Often brands struggle with defining success metrics because they don’t know all the variables that can help in maximising growth. A North Star metric helps in identifying the variable(s) which need to be maximised to ensure growth. For instance, subscription-based products would chase the number of sign-ups as their success metric. Collecting a wide array of data points can be fruitful for the long term because brands can measure their primary, secondary and tertiary targets along with their performance against each. AI integration helps with insights that can be used to generate recommendations. These recommendations can help brands optimise their platform (website or application), understand drop-off points, and maximise value for platform traffic, ultimately building a more robust platform with awareness of user drop-offs and behavioural trends.
Storing this data before brands develop the infrastructure to harness it, can also be helpful because there are 3rd party platforms and analytics tools that can help D2C brands build this capability. For example, B2B partners are providing last-mile warehouse management services to help brands build a loyal user base. Loyalty is highly guaranteed after optimising shipping predictability for the last mile. Delivery timelines are a major deciding factor in establishing a competitive advantage among a sea of D2C brands.
Personalisation is a two-way street. While brands are very active in personalising the discovery and sale stage of the product, the post-purchase experience is a blue ocean for D2C brands. Data-driven messaging at all stages of the transaction builds higher recall value and brand affinity for D2C products. All modern products in the D2C space are trying to solve user problems and the opportunity lies in establishing a feedback channel with your consumer. D2C brands can build a guide-based experience where the consumer can use your curated content to derive maximum value out of the product at hand.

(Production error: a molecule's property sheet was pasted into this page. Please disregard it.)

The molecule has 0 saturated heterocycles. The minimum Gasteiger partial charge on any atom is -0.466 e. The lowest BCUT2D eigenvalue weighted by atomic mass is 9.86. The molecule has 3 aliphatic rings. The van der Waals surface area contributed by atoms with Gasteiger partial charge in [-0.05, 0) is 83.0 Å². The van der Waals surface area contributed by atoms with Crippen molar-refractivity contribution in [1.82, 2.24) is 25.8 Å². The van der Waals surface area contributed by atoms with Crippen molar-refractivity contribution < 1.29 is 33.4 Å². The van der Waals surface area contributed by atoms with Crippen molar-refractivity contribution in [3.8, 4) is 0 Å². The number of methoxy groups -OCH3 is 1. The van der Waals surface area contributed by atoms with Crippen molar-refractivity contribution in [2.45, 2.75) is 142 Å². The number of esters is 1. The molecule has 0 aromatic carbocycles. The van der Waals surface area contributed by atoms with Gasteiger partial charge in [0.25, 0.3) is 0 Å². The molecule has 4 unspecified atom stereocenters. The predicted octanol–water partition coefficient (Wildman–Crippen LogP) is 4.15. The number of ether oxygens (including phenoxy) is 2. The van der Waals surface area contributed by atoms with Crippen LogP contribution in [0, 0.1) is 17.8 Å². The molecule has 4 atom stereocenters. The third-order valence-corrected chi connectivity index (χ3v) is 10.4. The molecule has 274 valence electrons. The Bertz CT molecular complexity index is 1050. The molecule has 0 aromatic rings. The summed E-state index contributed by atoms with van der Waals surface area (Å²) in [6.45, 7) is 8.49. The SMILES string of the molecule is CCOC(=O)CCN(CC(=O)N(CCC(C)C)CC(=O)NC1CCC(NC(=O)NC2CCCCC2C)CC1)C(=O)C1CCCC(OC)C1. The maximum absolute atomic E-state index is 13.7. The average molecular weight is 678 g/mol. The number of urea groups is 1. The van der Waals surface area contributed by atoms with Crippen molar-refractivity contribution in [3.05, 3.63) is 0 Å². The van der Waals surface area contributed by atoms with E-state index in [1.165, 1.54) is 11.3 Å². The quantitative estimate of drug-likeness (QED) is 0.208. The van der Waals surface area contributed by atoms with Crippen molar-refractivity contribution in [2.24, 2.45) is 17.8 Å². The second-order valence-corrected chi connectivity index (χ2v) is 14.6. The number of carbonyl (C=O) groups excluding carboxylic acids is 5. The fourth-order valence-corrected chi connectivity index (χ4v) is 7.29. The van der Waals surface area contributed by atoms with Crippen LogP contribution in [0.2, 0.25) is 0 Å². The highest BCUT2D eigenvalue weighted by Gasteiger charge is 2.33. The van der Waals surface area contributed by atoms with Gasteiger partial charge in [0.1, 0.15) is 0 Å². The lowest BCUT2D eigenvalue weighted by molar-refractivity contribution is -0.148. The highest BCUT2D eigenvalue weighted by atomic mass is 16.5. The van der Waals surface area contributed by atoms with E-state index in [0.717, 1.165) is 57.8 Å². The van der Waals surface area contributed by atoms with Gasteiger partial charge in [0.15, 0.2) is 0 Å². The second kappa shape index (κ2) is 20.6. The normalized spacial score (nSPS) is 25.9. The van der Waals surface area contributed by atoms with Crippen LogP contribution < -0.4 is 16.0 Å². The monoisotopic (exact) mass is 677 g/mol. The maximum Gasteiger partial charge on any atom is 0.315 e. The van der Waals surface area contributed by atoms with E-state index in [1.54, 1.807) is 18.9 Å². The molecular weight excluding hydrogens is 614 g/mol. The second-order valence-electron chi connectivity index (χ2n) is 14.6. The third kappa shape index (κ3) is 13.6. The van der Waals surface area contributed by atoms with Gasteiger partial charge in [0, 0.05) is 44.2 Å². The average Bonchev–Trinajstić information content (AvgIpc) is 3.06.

Brands in categories like food & beverages, wellness & health, consumer applications, etc. can build guides around recommended use cases, product combinations, and tips to make the most out of your product. For example, a curated flour brand can develop recipes and dishes based on the dietary restrictions of its users to keep customers engaged after they have purchased. Time-sensitive milestones can be tracked based on sales data like feedback on website experience 1 week after purchase, feedback on product experience 1 month after purchase, feedback on recipe recommendations 3 months after purchase, etc. A good example of this would be the American cocktail mixer brand Mujen. Post-purchase, consumers often get mixing suggestions for unique drinks and they also get access to mixology guides for different occasions.
Data-driven decision-making is essential for success in the D2C sector since it is becoming fiercely competitive. A D2C brand can forecast and comprehend target market purchasing behaviour, trends, and future activity through the use of predictive and prescriptive analytics supported by AI and Machine Learning. The consumer receives exactly what they expect to discover on the website, which enhances brand recall and consumer retention. Any brand has a universe of potential and can grow tremendously with the proper blending of technology and business disciplines. Talk about a ripple effect!
(The author is vice president of data, tech and product at Klub. Views are personal.)
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Four ways D2C brands can use tech, data to excel during festive season – The Financial Express
By Prashant Bhadauria